I was travelling from Mumbai to Newark Liberty Intl on United Airlines 49, a Boeing 777-200. I was sitting in the economy section, last row, last seat to the plane's left, basically, I was literally the passenger on the last seat of the aircraft.

When I sat down, I plugged my earphones into the headphone jack and I could hear the conversation between ATC and the pilot, all I had to do was just twist the and hold the jack in a certain position. I could hear them talk to Mumbai ATC, the Islamabad ATC, Kabul ATC, even up to Iceland. My question is, how is this possible? What could have happened? Did the pilot or the airline know about this? Should I have told them about this? Is it illegal to listen to this chatter? Can this happen next time I travel or was I just lucky?

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    $\begingroup$ I faintly remember on (older) airliners where they don't have an Android-based entertainment system, the remote control allows you to select audio channels. One of the channels is the plane's ATC. $\endgroup$
    – kevin
    Commented Mar 20, 2017 at 20:30
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    $\begingroup$ I'm so jelous, Channel 9 has been disappearing on United flights for years now. It's been a long time now since I was able to listen to it. $\endgroup$ Commented Mar 21, 2017 at 1:00
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    $\begingroup$ Are you certain you heard both sides of the conversation? If you only heard the pilot, that can simply be radio-frequency-interference, the usually undesired effect of turning an audio device into an involuntary receiver for a nearby AM transmitter. Fumbling with (rusty?) connections can give you a nonlinear junction useful for demodulating AM. If you heard both sides of the conversation, though, it is more likely a service intentionally distributed in the cabin. $\endgroup$
    – Paul
    Commented Mar 21, 2017 at 9:35
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    $\begingroup$ +1 for what Paul said. Basically anything with a diode inside of it, or an integrated circuit (since ICs have the so called body/substrate diodes) can act as a demodulator for AM. If the ratio between transmitter power and distance between the transmitter and receiver is good enough, you don't even need a specifically tuned antenna. $\endgroup$
    – AndrejaKo
    Commented Mar 21, 2017 at 11:37
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    $\begingroup$ I remember once listening in while ATC repeatedly tried (and failed) to get the pilots of my plane to respond. They finally contacted another plane from the same airline and asked them to let our pilots know ATC was trying to talk to them through some system with the airline. I was wondering whether I should tell the flight attendants to let our pilots know that ATC wanted to talk to them... $\endgroup$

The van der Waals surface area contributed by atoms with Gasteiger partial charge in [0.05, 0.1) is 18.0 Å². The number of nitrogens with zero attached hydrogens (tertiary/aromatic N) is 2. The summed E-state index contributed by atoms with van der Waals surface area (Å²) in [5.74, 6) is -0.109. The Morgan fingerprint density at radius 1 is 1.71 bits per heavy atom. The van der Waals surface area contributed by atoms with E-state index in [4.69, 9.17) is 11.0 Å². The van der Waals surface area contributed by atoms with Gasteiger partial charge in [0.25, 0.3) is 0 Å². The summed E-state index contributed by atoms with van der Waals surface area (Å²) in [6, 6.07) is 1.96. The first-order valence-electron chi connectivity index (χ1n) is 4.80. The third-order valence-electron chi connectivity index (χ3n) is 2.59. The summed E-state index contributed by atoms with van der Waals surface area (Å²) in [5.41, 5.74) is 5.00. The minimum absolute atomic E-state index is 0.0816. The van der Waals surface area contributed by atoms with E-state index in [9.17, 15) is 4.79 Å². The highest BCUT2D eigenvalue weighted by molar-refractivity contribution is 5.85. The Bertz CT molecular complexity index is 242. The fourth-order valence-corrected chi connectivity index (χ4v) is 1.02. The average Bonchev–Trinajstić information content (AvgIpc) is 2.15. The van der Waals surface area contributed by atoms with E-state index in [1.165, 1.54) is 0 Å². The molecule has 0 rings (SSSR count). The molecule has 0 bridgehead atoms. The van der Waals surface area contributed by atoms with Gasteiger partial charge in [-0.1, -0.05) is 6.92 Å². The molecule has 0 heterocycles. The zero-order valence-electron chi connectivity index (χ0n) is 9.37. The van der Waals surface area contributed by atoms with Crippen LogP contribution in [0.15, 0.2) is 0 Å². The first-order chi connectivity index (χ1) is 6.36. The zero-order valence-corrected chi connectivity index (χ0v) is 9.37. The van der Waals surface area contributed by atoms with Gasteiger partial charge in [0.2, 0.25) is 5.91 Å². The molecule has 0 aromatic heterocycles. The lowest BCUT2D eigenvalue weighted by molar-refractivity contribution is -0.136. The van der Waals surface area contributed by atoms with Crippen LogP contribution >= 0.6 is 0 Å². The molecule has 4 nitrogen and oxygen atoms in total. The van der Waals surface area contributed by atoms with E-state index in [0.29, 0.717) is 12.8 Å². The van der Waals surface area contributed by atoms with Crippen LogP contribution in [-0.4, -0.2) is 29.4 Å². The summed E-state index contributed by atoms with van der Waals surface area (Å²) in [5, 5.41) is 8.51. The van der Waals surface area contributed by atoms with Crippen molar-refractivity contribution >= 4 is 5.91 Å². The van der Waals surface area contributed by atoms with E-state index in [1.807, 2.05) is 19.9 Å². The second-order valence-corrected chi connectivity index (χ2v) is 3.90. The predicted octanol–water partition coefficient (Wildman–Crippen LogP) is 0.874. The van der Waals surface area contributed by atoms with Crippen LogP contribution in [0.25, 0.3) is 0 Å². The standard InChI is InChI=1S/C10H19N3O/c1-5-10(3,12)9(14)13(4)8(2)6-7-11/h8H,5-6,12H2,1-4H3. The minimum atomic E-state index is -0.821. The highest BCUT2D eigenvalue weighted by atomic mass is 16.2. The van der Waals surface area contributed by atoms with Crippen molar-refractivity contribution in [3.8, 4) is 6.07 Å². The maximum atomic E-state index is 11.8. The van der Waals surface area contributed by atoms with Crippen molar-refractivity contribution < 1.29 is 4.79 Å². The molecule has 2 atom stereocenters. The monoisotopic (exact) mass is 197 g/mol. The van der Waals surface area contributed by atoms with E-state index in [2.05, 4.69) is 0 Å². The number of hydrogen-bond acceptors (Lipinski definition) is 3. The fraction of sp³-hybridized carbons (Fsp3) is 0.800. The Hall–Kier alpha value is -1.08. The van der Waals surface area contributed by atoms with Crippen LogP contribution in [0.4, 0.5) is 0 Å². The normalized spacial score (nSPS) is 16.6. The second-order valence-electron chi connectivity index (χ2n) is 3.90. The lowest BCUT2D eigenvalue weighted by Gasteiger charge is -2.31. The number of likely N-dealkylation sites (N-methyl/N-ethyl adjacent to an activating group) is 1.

– Joel
    Commented Mar 23, 2017 at 15:55

2 Answers 2


This is a feature offered on some United Airlines aircraft and flights. It's an interesting way to hear what's going on in the cockpit. You can find lots of information by searching for United channel 9.

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    $\begingroup$ It was left on channel 9 by the previous passenger. $\endgroup$ Commented Mar 20, 2017 at 20:40
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    $\begingroup$ And if you had to twist and hold the connector that just sounds like a bad connector. $\endgroup$ Commented Mar 20, 2017 at 22:24
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    $\begingroup$ @Di437 There's no secrets in the communications between ATC and pilots. It's all freely broadcast, and if you have the correct equipment, you can listen in too. A easy way to do so is using the free website LiveATC (liveatc.net). It's quite neat if you're curious, or into aviation as a hobby or profession. $\endgroup$
    – SnakeDoc
    Commented Mar 21, 2017 at 15:42
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    $\begingroup$ @Di437 If your plane from New York to Beijing is anywhere near London, the pilot is badly, badly lost. $\endgroup$ Commented Mar 21, 2017 at 21:56
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    $\begingroup$ @JamesMundy From the ATC recordings I've heard of pilots working emergencies, I'd be significantly calmed by being able to hear them. Pilots and ATC tend to be cool as a cucumber when things are going wrong and it's quite impressive. $\endgroup$
    – ceejayoz
    Commented Mar 22, 2017 at 13:15

ATC and aircraft communications (at least in the US) are not restricted for receiving. Anyone can purchase (or make) an "Air band" receiver (or scanner radio) tunable through (roughly) 118-140 MHz and listen to ATC and aircraft communications.


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